Wedding fever is upon us. Well, it's certainly upon me, at least - three weekends in July devoted to weddings or hen parties, and that's not even counting last weekend spent ogling all images of Kate Moss' vintage-y wedding (how adorable were those bridesmaids?).
Not that I'm complaining - I love weddings. But while I would have been thrilled to attend Mossy's wedding, I'm not sure I would have been happy getting her one of the 14 crystal ashtrays (for the bargain price of £240 each) that she reportedly put on her gift list, or the cocktail set worth almost £5K. And if I were invited to attend Kim Kardashian's October nuptials, I would find it difficult to purchase most things on her $172,000 wedding gift list. I suppose I could buy her half a cereal bowl from Hermès?
I'm saying I have a problem with their gift lists. I'm sure there are some affordable items on there, but I find their extravagance a bit over the top. Can't they just ask guests to donate to charity like Will and Kate did? As celebrities who already have so much, it just seems selfish to ask for these ridiculous, useless items when they could be raising money for an organisation they care about.
It trickles down to mere mortals as well. What's the point of a wedding gift list these days? Sure, it's a useful reference point for guests and it certainly simplifies matters for bride and groom to have a lust-list of items in one or two places instead of hundreds of stores. But a gift list is also unwieldy for this day and age, when so many couples have been living together before marriage, and a full set of china in the same pattern is totally unnecessary for most people, even for dinner parties. So it's no surprise that couples are shying away from the traditional gift list and looking for travel money, gifts of artwork or donations to their favourite charities instead.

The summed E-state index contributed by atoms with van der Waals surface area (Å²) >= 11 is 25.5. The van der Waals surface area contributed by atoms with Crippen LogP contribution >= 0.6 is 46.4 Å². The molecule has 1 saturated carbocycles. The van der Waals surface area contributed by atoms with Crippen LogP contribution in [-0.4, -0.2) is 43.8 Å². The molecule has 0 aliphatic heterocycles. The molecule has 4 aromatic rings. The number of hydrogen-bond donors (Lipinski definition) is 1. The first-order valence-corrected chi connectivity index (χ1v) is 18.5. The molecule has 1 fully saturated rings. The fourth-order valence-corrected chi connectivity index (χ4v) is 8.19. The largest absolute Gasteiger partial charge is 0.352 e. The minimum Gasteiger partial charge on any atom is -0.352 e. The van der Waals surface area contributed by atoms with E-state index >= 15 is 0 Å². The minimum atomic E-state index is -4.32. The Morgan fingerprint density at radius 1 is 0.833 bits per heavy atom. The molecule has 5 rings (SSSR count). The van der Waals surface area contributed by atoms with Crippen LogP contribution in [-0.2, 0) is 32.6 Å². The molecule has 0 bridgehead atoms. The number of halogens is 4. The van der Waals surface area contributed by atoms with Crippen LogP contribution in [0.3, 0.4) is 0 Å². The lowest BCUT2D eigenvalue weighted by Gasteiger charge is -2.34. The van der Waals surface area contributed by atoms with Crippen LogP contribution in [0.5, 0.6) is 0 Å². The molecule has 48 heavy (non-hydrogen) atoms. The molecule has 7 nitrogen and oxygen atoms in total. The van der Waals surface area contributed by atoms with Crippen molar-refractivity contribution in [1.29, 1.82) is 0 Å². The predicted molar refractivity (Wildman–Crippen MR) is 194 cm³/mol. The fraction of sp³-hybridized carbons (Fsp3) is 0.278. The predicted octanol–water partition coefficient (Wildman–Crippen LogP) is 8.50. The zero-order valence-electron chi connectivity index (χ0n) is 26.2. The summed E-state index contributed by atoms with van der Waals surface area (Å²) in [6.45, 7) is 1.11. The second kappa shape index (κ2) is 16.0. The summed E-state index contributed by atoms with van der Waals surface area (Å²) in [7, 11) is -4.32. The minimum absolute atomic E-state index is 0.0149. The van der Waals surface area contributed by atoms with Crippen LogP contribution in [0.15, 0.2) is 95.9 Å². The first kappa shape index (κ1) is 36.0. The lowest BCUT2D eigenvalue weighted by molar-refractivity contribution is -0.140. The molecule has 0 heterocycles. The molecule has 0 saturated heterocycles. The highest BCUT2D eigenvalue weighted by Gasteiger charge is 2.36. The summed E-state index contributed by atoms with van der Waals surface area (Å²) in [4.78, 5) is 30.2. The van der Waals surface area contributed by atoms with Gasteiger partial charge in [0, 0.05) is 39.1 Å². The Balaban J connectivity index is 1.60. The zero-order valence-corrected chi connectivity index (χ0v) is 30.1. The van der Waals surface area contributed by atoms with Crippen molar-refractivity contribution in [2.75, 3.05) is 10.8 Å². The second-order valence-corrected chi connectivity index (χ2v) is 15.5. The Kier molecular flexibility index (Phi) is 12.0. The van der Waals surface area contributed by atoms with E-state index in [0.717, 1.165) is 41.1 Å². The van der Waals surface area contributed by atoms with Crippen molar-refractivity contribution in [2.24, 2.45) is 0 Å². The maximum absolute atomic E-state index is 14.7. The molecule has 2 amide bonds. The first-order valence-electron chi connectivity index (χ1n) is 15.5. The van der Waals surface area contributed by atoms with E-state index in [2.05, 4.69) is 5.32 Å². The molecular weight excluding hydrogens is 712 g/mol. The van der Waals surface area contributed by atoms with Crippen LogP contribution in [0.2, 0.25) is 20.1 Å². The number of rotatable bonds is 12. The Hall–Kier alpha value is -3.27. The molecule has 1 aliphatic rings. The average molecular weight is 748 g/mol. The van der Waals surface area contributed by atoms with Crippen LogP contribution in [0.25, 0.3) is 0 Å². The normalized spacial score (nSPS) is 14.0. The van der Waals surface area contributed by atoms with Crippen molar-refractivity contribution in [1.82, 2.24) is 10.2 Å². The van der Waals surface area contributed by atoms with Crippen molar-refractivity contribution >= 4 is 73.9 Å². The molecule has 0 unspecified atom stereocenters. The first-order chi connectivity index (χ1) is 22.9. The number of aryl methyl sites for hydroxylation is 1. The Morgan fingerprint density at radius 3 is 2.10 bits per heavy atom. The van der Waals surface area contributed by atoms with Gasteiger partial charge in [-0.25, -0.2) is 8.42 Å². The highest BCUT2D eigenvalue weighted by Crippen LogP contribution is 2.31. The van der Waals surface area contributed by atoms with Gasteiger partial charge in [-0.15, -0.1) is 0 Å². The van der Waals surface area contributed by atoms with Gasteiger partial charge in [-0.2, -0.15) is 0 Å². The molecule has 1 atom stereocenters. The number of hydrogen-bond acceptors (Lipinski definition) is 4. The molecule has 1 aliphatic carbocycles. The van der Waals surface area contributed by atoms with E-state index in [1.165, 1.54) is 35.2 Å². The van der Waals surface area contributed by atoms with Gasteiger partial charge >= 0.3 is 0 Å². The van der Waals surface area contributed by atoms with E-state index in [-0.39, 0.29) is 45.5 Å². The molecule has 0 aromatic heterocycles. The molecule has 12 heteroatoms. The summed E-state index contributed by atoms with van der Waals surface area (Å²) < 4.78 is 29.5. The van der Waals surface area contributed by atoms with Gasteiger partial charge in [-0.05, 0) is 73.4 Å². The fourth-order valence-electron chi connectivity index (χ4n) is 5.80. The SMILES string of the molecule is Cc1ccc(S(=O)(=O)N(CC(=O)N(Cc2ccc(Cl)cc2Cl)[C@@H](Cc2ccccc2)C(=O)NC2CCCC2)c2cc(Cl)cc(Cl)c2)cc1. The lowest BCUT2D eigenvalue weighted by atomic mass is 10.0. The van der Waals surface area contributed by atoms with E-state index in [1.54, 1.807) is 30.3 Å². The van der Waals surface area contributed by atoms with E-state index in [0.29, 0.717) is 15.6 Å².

Some people question whether or not wedding presents are necessary at all. While it's most important to celebrate the special day with family and friends, I'm a firm believer that getting hitched should mean getting gifts. It's a monumental step for a couple and starting a new life as a couple wedded to one another (even if you've been living together since 2004) deserves at least a bottle of wine. Plus, it continues the magic of the whole occasion to return from your escape-from-reality honeymoon and open a set of presents. In fact, those pressies (if they're travel vouchers) might be what enable you to go on your honeymoon in the first place.
Other than finding true love and convincing someone to open a joint bank account with you, the potential for gifts should be a definite perk of getting married. It's still tricky, though, since talking about presents is vulgar, even though everyone's thinking about them. Unfortunately, it's the poor random soul forced to receive an invite by someone's parents who is expected to shell out to make up for their not-entirely-welcome presence at the event.